As President Obama moves into his second term, will United States energy policy lean? Toward increased oil production and energy independence? Or toward more renewables and clean energy? Russell Gold is an energy reporter for the Wall Street Journal. He is currently at work on a book about the United States, fracking, and energy.
In the midst of all of today's pageantry, it's worth taking a step back and looking at what President Obama has done with his first term, especially when it comes to civil rights. Jared Ball is associate professor of communication studies at Morgan State University. Ron Christie is a Republican political strategist.
The Islamist uprising in the north African country of Mali continued to escalate yesterday, with hostilities spilling over the country's borders. As many as 20 militants stormed an oil field in Algeria, taking nearly 40 foreign hostages, including American and British citizens. J. Peter Pham, director of the Michael S. Ansari Africa Center at the Atlantic Council, explores the situation in the region.
Later today, President Obama is set to announce his new agenda on gun control, a response to last month's deadly school shooting in Newtown, Connecticut. Some states, like New York, are already pushing for stricter laws on gun ownership, but other communities, like parts of Ohio, are moving in the opposite direction. Jim Irvine is president of the Buckeye Firearms Foundation. Patricia Frost-Brooks is president of the Ohio Education Association.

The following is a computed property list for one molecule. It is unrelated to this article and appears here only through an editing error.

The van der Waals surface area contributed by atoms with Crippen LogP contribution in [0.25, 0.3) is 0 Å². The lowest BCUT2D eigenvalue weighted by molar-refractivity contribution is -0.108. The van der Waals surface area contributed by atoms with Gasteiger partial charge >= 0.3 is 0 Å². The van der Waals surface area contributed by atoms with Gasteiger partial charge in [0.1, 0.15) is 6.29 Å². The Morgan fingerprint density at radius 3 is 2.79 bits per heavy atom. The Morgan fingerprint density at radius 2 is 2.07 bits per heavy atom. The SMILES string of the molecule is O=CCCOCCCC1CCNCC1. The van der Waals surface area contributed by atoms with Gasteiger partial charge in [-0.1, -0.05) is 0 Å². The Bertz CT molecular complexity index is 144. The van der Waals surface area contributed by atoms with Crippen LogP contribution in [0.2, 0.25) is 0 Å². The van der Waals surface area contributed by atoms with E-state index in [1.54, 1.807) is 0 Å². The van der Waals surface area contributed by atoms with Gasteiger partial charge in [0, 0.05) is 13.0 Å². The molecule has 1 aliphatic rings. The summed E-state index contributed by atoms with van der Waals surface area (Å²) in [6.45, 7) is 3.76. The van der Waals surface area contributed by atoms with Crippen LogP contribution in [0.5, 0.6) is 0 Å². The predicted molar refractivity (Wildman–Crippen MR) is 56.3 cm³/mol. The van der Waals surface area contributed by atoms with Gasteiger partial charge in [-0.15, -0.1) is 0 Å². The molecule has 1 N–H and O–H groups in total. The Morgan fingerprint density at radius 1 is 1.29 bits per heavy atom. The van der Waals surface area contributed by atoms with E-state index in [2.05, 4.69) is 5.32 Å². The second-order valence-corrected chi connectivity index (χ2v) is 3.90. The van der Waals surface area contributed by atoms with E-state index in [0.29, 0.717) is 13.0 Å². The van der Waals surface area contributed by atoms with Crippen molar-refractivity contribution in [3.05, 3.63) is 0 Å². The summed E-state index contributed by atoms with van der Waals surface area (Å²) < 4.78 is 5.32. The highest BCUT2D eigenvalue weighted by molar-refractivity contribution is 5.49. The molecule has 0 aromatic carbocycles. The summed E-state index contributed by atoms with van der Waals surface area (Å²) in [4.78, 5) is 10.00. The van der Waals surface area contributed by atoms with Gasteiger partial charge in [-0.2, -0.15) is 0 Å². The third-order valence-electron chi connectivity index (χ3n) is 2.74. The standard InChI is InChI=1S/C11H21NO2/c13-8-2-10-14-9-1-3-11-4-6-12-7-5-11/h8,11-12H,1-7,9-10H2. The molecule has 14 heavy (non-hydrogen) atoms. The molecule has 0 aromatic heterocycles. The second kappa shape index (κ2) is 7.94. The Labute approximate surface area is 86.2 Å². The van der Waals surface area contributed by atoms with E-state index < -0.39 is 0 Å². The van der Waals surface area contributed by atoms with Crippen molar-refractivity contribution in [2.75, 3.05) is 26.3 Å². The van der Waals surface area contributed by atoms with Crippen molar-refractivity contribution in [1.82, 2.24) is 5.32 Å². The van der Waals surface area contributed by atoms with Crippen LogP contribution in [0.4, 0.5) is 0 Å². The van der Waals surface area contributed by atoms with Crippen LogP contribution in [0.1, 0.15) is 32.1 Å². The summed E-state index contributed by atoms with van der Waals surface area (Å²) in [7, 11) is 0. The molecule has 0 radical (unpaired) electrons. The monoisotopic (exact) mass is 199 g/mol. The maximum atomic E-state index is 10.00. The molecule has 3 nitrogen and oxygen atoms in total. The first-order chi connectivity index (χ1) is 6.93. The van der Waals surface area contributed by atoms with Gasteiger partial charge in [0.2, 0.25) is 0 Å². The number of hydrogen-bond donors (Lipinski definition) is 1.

Vietnam War veterans like John McCain are not new to national politics, playing a small but vocal role in Congress. But now two Vietnam vets are poised to join President Obama's cabinet in foreign policy roles. The president has nominated Massachusetts Senator John Kerry for secretary of state and Nebraska Senator Chuck Hagel for secretary of defense. Both were wounded in the war. Bryan Bender is the Washington reporter for The Boston Globe.
The flu outbreak is so severe in Boston that Mayor Thomas Menino declared a health emergency this week. Dr. Brien Barnewolt, chair of emergency medicine at Tufts Medical Center, describes the scene on the ground.
Flu season is back, and this year's strain of the virus is especially brutal. But why is the 2013 influenza strain so bad? Dr. Joseph Bresee, chief of the Epidemiology and Prevention Branch in the CDC's Influenza Division, explains.